Editor's Note: Why is the ACAA Such a Mystery to Airlines?

Over the weekend, Cory Lee Woodard — known for his Curb Free with Cory Lee travel blog — posted to Instagram about what happened when his Delta Air Lines flight landed at Atlanta’s Hartsfield-Jackson International Airport.

A Fox News story on Nov. 28 included Woodard’s Instagram post and a video taken from inside the plane while Woodard and his party waited for his power wheelchair to be brought from the plane’s cargo hold to the jet bridge.

Woodard, who has spinal muscular atrophy, travels extensively and has visited all seven continents. “By law, according to the Air Carrier Access Act, they are required to bring the wheelchair as close to the plane as possible, and you do not have to get off the plane until they do so,” he said in his Instagram post.

In the video, four Delta employees onboard the plane urged Woodard and his party to wait outside the aircraft, even though Woodard’s power chair had not been delivered.

The travel party remained calm and conciliatory. “We’ll wait on the Red Coat; it’s fine, it’s no big deal,” one of Woodard’s companions told the onboard employees, referring to what Delta calls its “elite airport customer service experts.”

In contrast, the Delta employees were annoyed and increasingly surly. One employee specifically told a coworker not to call a Red Coat to assist.

“We just need his chair,” a companion said, when employees wanted Woodard to wait indefinitely in an aisle chair outside the aircraft.

Finally, one employee said, “They’re going to make you get off the aircraft. They’re going to have their guns and stuff, and they’re going to make you get off the aircraft.”

Woodard stayed onboard until his power chair was delivered to the jet bridge a short time later.

While the entire incident was offensive — “people with guns” sounds like a threat, Delta — my biggest question is why this happened at all.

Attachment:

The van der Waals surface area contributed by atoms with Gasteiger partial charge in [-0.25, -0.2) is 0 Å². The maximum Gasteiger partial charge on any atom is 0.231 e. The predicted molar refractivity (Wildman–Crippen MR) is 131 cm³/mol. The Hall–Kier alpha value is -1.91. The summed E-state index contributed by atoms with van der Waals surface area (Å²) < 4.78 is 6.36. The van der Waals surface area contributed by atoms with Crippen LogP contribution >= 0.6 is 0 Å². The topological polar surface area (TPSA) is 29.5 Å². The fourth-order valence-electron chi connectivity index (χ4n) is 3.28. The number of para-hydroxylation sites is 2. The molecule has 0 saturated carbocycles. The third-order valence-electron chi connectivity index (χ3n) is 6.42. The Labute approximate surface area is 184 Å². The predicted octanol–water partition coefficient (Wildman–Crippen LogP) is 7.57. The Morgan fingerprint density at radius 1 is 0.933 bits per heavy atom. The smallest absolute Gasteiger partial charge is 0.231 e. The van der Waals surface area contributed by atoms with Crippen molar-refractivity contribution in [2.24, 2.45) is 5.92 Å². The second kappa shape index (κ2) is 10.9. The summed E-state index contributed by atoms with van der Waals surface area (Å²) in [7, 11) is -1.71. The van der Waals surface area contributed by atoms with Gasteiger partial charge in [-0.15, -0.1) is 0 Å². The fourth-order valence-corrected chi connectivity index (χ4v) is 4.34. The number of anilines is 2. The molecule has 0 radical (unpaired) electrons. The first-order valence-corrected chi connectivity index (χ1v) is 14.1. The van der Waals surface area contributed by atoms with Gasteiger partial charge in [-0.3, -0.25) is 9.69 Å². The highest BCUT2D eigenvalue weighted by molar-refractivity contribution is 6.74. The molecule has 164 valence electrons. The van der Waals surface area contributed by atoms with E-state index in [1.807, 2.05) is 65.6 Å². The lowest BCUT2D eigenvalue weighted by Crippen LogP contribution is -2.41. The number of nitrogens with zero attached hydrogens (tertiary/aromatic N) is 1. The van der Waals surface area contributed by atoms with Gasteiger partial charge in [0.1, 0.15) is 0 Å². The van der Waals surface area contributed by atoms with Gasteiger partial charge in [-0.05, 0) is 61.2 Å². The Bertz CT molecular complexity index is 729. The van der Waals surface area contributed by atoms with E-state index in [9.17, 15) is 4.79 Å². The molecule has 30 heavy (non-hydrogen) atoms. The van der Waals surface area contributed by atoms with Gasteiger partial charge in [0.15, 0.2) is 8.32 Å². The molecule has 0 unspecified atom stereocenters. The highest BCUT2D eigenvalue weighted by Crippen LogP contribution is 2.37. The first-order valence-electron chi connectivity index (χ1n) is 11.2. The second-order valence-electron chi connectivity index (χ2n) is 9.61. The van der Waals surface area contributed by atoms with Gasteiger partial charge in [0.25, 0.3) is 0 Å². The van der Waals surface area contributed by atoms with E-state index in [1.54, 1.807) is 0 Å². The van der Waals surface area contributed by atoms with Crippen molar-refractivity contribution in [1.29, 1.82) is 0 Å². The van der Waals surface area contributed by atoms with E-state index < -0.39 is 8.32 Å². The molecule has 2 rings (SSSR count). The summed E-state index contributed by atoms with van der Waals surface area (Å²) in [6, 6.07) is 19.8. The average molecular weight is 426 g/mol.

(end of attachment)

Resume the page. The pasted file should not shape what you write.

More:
Why aren’t Delta employees trained in Air Carrier Access Act (ACAA) policies? Or at least, in this WiFi age of being able to use cell phones moments after a plane’s landing gear touches earth, why doesn’t Delta have an Intranet page or in-house expert for its untrained employees to call on? Like this:

Delta employee: Hey, Laurie*, we have a passenger who’s still onboard and insisting that we bring his power wheelchair to him. He’s refusing to let us push him off the airplane in an aisle chair and dump him at a gate. He says he has rights under the ACAA. We vaguely told him about “people with guns,” but he’s not moving because he says he’s right. Is he right?

ACAA Expert Laurie*: Yup.

*Not necessarily the expert’s real name.

Instead of knowing their responsibilities under the ACAA — or instead of calling someone who does know the airline’s responsibilities — the four Delta employees stood around, complained, and badgered paying passengers. Really? And Delta’s not alone in this general ignorance of the rights of passengers with disabilities. Why?

The one bright spot: This incident hasn’t slowed Woodard down. When I reached out to him, he wasn’t immediately available. “I am on vacation in Hawaii,” his out-of-office reply said.

Editor’s note: Delta did not immediately reply to our request for comment.


About the Author

Laurie Watanabe is the editor of Mobility Management. She can be reached at

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